Birth Order and Spacing
Effects Of Birth Order Discovered
Alfred Adler, one of the first psychologists to examine birth order, used the term "family constellation" to help explain some of the personality differences that tend to develop within families. This research into family dynamics evolved from the study of genetics. Scientists found that the influence of genetics alone did not explain the extreme differences in children from the same family.
Although Adler frequently is mentioned as one of the fathers of birth order research, much of what he hypothesized has been refuted. For example, Adler claimed that second-born children were the highest achievers because of their relatively relaxed style. After numerous subsequent studies on birth order, however, it is now generally accepted that firstborns typically achieve the most and are often more intelligent than other siblings. Interestingly, of the first twenty-three American astronauts sent into outer space, twenty-one were firstborns and the other two were only children.
Since Adler, social scientists have spent a considerable amount of time asking the basic question of whether birth order makes any difference in how we develop as individuals. Generally, the answer is yes. A person's birth order position in the family has been linked to differences in achievement, intelligence, attitudes, and behaviors, including the presence of juvenile delinquency, mental illness, and success or failure in marriage. Clearly, however, many people are most interested in the various personality traits or tendencies that accompany the different birth order positions. Moreover, the literature is rather consistent when it comes to identifying these characteristics, one of the few areas where there is general agreement.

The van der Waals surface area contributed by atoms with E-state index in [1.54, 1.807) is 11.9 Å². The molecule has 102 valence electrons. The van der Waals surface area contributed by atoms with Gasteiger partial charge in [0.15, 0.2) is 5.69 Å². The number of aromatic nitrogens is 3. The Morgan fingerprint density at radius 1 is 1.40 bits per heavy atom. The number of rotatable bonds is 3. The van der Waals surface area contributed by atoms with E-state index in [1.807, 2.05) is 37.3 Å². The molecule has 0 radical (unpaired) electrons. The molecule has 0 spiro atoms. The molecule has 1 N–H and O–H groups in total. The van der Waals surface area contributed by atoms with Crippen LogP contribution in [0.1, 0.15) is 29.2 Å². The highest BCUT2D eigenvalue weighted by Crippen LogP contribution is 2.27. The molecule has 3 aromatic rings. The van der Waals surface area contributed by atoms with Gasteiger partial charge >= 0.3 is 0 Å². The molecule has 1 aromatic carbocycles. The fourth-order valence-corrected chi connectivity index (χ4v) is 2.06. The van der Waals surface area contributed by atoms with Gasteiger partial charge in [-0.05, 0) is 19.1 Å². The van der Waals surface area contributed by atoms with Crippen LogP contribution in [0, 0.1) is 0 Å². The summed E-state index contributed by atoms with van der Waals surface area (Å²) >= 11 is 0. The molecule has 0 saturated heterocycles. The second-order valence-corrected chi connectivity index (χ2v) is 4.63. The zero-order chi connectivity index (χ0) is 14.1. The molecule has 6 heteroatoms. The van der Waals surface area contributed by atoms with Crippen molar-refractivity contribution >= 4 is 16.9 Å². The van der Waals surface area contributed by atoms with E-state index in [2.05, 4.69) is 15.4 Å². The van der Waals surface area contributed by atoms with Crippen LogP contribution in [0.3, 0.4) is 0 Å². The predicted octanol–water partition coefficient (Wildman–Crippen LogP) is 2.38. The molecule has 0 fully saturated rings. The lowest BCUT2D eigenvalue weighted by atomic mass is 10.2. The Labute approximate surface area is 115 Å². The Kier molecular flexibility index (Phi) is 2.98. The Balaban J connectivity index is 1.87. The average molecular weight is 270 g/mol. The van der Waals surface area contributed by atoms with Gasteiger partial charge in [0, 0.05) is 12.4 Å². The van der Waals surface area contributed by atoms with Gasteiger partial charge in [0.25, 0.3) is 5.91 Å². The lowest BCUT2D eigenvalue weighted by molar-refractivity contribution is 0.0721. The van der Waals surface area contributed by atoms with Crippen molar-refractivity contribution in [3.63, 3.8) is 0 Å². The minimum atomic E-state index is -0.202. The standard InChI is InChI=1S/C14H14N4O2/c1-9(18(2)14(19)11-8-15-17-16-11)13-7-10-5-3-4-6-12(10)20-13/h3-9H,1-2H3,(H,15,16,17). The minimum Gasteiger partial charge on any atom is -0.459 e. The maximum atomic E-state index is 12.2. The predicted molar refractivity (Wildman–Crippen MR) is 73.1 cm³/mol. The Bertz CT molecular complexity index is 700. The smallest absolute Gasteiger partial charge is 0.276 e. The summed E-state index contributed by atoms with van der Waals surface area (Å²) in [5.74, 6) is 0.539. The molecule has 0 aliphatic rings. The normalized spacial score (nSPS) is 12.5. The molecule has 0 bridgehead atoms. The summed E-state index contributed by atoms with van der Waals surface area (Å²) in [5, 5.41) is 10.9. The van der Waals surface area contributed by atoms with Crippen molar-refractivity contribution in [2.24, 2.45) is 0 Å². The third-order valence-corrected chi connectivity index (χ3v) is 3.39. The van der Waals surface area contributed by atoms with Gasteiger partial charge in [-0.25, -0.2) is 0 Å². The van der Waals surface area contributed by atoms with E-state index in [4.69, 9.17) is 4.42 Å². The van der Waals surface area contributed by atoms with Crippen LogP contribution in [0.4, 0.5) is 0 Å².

Social Issues ReferenceChild Development Reference - Vol 1Birth Order and Spacing - Effects Of Birth Order Discovered, Birth Order Characteristics, The Importance Of Spacing, Criticisms, Birth Order Today